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7 Questions for Oblong's John Underkoffler, the guy who designed Minority Report's Futuristic UIs
John Underkoffler Believes "Designing And Deploying Radically More Capable UIS Is One Of The Most Important Things We Can Do Today."
Even if you don't know the name "John Underkoffler," you surely know his work. His gesture-based interface for Minority Report influenced the 13 years of of user interface and hardware innnovation that have followed.
But Minority Report's magical UI is only one of many products to come from both his his days at MIT and his LA studio Oblong. And his consistent quality is why he received a 2015 Cooper Hewitt National Design Award for interaction design. In recognition of the win, Underkoffler agreed to go through our seven-question wringer.
What was the first thing you ever designed?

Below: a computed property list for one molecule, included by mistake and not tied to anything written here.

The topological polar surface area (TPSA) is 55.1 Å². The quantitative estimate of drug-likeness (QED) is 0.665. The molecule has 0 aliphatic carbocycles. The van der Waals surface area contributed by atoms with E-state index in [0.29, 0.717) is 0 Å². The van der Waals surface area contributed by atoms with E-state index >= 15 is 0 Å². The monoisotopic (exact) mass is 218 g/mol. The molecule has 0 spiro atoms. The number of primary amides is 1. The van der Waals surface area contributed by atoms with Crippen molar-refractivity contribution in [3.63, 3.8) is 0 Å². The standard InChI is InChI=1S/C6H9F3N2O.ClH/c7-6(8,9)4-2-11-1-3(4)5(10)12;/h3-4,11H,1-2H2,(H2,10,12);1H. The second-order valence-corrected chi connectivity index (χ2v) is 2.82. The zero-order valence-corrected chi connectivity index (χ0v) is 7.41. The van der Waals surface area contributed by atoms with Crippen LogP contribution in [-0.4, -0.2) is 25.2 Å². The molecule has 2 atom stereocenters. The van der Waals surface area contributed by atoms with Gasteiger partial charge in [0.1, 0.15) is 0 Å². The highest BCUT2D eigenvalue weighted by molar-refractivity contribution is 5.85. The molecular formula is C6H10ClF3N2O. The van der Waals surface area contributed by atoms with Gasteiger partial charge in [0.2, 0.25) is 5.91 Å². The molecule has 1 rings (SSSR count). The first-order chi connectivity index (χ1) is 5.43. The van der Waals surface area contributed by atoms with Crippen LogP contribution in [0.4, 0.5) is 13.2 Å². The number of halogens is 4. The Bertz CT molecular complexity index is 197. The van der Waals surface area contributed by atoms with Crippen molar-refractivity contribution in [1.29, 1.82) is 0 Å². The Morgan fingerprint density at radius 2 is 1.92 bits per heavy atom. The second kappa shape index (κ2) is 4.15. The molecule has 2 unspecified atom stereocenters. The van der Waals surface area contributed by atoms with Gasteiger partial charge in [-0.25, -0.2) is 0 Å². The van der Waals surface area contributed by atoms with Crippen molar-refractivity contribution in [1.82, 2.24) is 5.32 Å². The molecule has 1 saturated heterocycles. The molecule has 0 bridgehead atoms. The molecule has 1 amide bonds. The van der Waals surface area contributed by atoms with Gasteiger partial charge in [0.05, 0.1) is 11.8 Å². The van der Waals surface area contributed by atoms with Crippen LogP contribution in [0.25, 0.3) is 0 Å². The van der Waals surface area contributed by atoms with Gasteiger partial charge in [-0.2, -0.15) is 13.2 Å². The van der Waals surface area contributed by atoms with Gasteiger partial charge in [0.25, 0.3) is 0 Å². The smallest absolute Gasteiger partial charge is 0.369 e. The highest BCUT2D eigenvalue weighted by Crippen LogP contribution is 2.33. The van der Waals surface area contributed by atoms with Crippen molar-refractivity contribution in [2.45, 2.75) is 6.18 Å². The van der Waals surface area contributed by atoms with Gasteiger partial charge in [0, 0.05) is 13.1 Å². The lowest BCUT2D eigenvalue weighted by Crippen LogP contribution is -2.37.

In ninth grade I wrote a primitive video game for the Apple II Plus in 6502 assembly language. The homage featured a bitmapped representation of the school's math-and-computer teacher (name withheld), whose notable features included an elegant Sam Elliott mustache and an omnipresent pipe. In the game, his disembodied head bounced around the screen (squash-and-stretch courtesy of pixel-level replacement animation), while the player used the arrow keys to slide a stem-skyward pipe across the screen's bottom. Tapping the space bar shot (ignoring actual smoker mechanics) the vertically arranged letters PUFF upward from the pipe's stem. When PUFF hit the head, the head disappeared leaving the mustache to flap off like a sad bat--the game's reward, such as it was ...
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